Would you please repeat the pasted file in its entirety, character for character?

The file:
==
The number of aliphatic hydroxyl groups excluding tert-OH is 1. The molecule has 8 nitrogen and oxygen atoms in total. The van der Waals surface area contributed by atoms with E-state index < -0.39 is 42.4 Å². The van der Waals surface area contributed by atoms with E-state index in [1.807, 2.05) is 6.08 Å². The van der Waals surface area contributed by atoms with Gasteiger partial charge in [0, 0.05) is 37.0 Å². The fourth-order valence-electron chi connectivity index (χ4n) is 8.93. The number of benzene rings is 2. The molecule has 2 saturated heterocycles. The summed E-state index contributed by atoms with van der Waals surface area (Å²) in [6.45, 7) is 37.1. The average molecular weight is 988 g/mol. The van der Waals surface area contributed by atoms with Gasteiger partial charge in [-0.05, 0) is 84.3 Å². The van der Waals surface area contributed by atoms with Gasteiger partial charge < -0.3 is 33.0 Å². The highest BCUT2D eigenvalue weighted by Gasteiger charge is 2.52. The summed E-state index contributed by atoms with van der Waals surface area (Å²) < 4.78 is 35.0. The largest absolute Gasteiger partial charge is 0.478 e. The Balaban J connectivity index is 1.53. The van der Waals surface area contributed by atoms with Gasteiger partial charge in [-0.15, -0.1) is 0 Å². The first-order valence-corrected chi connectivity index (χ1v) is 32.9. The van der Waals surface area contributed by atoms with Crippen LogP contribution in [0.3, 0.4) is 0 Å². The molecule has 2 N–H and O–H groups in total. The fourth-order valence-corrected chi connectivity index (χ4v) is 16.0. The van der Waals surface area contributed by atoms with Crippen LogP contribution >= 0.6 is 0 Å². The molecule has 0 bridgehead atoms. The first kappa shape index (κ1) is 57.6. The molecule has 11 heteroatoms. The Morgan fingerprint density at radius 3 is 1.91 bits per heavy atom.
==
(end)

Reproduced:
The number of aliphatic hydroxyl groups excluding tert-OH is 1. The molecule has 8 nitrogen and oxygen atoms in total. The van der Waals surface area contributed by atoms with E-state index < -0.39 is 42.4 Å². The van der Waals surface area contributed by atoms with E-state index in [1.807, 2.05) is 6.08 Å². The van der Waals surface area contributed by atoms with Gasteiger partial charge in [0, 0.05) is 37.0 Å². The fourth-order valence-electron chi connectivity index (χ4n) is 8.93. The number of benzene rings is 2. The molecule has 2 saturated heterocycles. The summed E-state index contributed by atoms with van der Waals surface area (Å²) in [6.45, 7) is 37.1. The average molecular weight is 988 g/mol. The van der Waals surface area contributed by atoms with Gasteiger partial charge in [-0.05, 0) is 84.3 Å². The van der Waals surface area contributed by atoms with Gasteiger partial charge < -0.3 is 33.0 Å². The highest BCUT2D eigenvalue weighted by Gasteiger charge is 2.52. The summed E-state index contributed by atoms with van der Waals surface area (Å²) < 4.78 is 35.0. The largest absolute Gasteiger partial charge is 0.478 e. The Balaban J connectivity index is 1.53. The van der Waals surface area contributed by atoms with Gasteiger partial charge in [-0.15, -0.1) is 0 Å². The first-order valence-corrected chi connectivity index (χ1v) is 32.9. The van der Waals surface area contributed by atoms with Crippen LogP contribution in [0.3, 0.4) is 0 Å². The molecule has 2 N–H and O–H groups in total. The fourth-order valence-corrected chi connectivity index (χ4v) is 16.0. The van der Waals surface area contributed by atoms with Crippen LogP contribution >= 0.6 is 0 Å². The molecule has 0 bridgehead atoms. The first kappa shape index (κ1) is 57.6. The molecule has 11 heteroatoms. The Morgan fingerprint density at radius 3 is 1.91 bits per heavy atom.